(CNN) - It seemed like a safe assumption: National security stalwart John McCain would win among voters most concerned about terrorism while former business executive Mitt Romney would score with those worried about the economy.
But exit polls suggest just the opposite occurred.
Despite Romney's aggressive effort to portray himself as strong on economic issues - and at the same time claim McCain lacked any grasp of the issue - the Arizona senator actually edged out Romney (38-32 percent) among the 45 percent of Florida Republican primary voters who said the economy was the their main concern.
And despite McCain's effort to put national security issues back in the dialogue - and paint Romney as a flip-flopper on the war in Iraq - Romney edged out McCain (29 to 24 percent) among the 21 percent of voters most concerned with terrorism.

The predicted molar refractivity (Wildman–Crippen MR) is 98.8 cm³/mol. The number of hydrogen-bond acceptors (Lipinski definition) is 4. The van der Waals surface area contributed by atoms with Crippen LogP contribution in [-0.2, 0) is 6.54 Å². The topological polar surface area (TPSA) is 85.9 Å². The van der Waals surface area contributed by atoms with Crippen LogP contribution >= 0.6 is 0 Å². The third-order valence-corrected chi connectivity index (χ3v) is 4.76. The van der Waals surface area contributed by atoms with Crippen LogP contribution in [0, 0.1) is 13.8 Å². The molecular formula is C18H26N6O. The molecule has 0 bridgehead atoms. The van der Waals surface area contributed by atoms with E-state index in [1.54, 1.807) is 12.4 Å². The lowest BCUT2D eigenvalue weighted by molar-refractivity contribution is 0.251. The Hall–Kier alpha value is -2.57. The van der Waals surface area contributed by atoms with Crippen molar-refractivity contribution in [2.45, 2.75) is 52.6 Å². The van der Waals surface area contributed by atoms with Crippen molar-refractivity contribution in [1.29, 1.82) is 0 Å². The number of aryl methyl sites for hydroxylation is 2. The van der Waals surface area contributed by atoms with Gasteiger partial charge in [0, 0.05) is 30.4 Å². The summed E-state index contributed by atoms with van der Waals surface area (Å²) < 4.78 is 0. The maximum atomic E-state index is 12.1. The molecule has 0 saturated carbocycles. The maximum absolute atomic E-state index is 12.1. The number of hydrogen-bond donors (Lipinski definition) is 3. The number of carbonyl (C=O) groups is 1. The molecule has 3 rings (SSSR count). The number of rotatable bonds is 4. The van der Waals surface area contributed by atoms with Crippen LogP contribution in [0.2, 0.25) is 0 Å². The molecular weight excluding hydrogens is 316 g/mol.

Rudy Giuliani, the former New York City mayor who based the majority of his campaign against facing the terrorist threat, also fared well with voters concerned with terrorism, winning 27 percent of them.
But Romney and McCain did safely win with two specific demographics they were targeting. Among the 16 percent most concerned illegal immigration, Romney bested McCain by 10 points, and among the 14 percent of voters most concerned with the War in Iraq, McCain beat Romney by 25 points.
- CNN Producer Alexander Mooney